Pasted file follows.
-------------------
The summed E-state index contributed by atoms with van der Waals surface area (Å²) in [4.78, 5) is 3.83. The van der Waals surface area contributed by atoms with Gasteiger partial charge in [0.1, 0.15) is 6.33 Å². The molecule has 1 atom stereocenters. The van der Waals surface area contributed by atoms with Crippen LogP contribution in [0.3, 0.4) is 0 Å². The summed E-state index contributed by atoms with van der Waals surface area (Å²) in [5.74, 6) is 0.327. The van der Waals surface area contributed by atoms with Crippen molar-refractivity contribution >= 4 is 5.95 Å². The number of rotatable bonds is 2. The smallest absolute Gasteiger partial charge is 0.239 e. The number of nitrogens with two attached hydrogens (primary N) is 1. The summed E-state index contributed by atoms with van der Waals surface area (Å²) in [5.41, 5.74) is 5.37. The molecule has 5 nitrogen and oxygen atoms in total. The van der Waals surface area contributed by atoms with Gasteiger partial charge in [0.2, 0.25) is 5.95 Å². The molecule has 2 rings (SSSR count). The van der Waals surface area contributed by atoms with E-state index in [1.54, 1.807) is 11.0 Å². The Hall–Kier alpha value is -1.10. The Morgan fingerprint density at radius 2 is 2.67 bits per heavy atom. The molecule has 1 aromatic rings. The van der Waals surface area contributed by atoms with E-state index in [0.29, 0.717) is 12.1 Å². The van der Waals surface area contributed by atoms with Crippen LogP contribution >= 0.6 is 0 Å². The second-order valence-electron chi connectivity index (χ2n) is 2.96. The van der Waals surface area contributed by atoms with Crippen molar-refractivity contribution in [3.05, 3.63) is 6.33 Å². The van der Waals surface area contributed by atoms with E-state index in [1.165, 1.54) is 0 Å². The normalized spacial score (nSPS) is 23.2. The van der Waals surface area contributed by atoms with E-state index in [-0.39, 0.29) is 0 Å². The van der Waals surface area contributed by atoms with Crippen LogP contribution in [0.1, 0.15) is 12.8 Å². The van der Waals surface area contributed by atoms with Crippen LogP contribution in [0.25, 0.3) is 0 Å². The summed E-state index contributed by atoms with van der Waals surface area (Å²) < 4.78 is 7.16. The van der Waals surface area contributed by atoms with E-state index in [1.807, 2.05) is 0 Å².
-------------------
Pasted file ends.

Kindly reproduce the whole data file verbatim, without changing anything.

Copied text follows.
The summed E-state index contributed by atoms with van der Waals surface area (Å²) in [4.78, 5) is 3.83. The van der Waals surface area contributed by atoms with Gasteiger partial charge in [0.1, 0.15) is 6.33 Å². The molecule has 1 atom stereocenters. The van der Waals surface area contributed by atoms with Crippen LogP contribution in [0.3, 0.4) is 0 Å². The summed E-state index contributed by atoms with van der Waals surface area (Å²) in [5.74, 6) is 0.327. The van der Waals surface area contributed by atoms with Crippen molar-refractivity contribution >= 4 is 5.95 Å². The number of rotatable bonds is 2. The smallest absolute Gasteiger partial charge is 0.239 e. The number of nitrogens with two attached hydrogens (primary N) is 1. The summed E-state index contributed by atoms with van der Waals surface area (Å²) in [5.41, 5.74) is 5.37. The molecule has 5 nitrogen and oxygen atoms in total. The van der Waals surface area contributed by atoms with Gasteiger partial charge in [0.2, 0.25) is 5.95 Å². The molecule has 2 rings (SSSR count). The van der Waals surface area contributed by atoms with E-state index in [1.54, 1.807) is 11.0 Å². The Hall–Kier alpha value is -1.10. The Morgan fingerprint density at radius 2 is 2.67 bits per heavy atom. The molecule has 1 aromatic rings. The van der Waals surface area contributed by atoms with E-state index in [0.29, 0.717) is 12.1 Å². The van der Waals surface area contributed by atoms with Crippen LogP contribution >= 0.6 is 0 Å². The second-order valence-electron chi connectivity index (χ2n) is 2.96. The van der Waals surface area contributed by atoms with Crippen molar-refractivity contribution in [3.05, 3.63) is 6.33 Å². The van der Waals surface area contributed by atoms with E-state index in [1.165, 1.54) is 0 Å². The normalized spacial score (nSPS) is 23.2. The van der Waals surface area contributed by atoms with E-state index in [-0.39, 0.29) is 0 Å². The van der Waals surface area contributed by atoms with Crippen LogP contribution in [0.1, 0.15) is 12.8 Å². The van der Waals surface area contributed by atoms with Crippen LogP contribution in [0.25, 0.3) is 0 Å². The summed E-state index contributed by atoms with van der Waals surface area (Å²) < 4.78 is 7.16. The van der Waals surface area contributed by atoms with E-state index in [1.807, 2.05) is 0 Å².